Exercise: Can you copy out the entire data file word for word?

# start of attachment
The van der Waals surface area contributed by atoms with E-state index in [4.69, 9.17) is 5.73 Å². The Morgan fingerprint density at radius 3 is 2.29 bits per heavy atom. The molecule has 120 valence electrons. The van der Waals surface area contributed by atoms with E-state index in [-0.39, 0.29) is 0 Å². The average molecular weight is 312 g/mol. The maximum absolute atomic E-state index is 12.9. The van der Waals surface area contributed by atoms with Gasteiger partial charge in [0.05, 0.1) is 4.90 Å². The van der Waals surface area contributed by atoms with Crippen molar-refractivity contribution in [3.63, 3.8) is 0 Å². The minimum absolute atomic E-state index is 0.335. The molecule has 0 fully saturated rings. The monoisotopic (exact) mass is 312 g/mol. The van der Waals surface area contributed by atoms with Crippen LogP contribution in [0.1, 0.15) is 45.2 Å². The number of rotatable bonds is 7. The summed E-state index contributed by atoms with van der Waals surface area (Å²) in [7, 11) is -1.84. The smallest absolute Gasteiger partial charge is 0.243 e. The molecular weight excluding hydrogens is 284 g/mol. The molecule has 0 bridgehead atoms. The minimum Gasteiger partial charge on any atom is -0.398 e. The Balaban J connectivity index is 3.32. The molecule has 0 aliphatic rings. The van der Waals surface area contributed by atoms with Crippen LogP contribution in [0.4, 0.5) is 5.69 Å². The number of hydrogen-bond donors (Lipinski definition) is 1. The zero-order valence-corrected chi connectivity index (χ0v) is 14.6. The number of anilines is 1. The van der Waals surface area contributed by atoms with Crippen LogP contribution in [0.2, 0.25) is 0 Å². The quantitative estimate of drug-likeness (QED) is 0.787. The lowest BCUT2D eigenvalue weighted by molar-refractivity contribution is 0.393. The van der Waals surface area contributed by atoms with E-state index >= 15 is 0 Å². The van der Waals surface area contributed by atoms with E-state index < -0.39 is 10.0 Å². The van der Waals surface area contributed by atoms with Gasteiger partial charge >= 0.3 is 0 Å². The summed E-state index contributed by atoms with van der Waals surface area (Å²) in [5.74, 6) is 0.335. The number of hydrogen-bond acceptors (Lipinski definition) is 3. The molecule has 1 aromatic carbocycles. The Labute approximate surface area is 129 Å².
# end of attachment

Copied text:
The van der Waals surface area contributed by atoms with E-state index in [4.69, 9.17) is 5.73 Å². The Morgan fingerprint density at radius 3 is 2.29 bits per heavy atom. The molecule has 120 valence electrons. The van der Waals surface area contributed by atoms with E-state index in [-0.39, 0.29) is 0 Å². The average molecular weight is 312 g/mol. The maximum absolute atomic E-state index is 12.9. The van der Waals surface area contributed by atoms with Gasteiger partial charge in [0.05, 0.1) is 4.90 Å². The van der Waals surface area contributed by atoms with Crippen molar-refractivity contribution in [3.63, 3.8) is 0 Å². The minimum absolute atomic E-state index is 0.335. The molecule has 0 fully saturated rings. The monoisotopic (exact) mass is 312 g/mol. The van der Waals surface area contributed by atoms with Crippen LogP contribution in [0.1, 0.15) is 45.2 Å². The number of rotatable bonds is 7. The summed E-state index contributed by atoms with van der Waals surface area (Å²) in [7, 11) is -1.84. The smallest absolute Gasteiger partial charge is 0.243 e. The molecular weight excluding hydrogens is 284 g/mol. The molecule has 0 bridgehead atoms. The minimum Gasteiger partial charge on any atom is -0.398 e. The Balaban J connectivity index is 3.32. The molecule has 0 aliphatic rings. The van der Waals surface area contributed by atoms with Crippen LogP contribution in [0.4, 0.5) is 5.69 Å². The number of hydrogen-bond donors (Lipinski definition) is 1. The zero-order valence-corrected chi connectivity index (χ0v) is 14.6. The number of anilines is 1. The van der Waals surface area contributed by atoms with Crippen LogP contribution in [0.2, 0.25) is 0 Å². The quantitative estimate of drug-likeness (QED) is 0.787. The lowest BCUT2D eigenvalue weighted by molar-refractivity contribution is 0.393. The van der Waals surface area contributed by atoms with E-state index >= 15 is 0 Å². The van der Waals surface area contributed by atoms with E-state index < -0.39 is 10.0 Å². The van der Waals surface area contributed by atoms with Gasteiger partial charge >= 0.3 is 0 Å². The summed E-state index contributed by atoms with van der Waals surface area (Å²) in [5.74, 6) is 0.335. The number of hydrogen-bond acceptors (Lipinski definition) is 3. The molecule has 1 aromatic carbocycles. The Labute approximate surface area is 129 Å².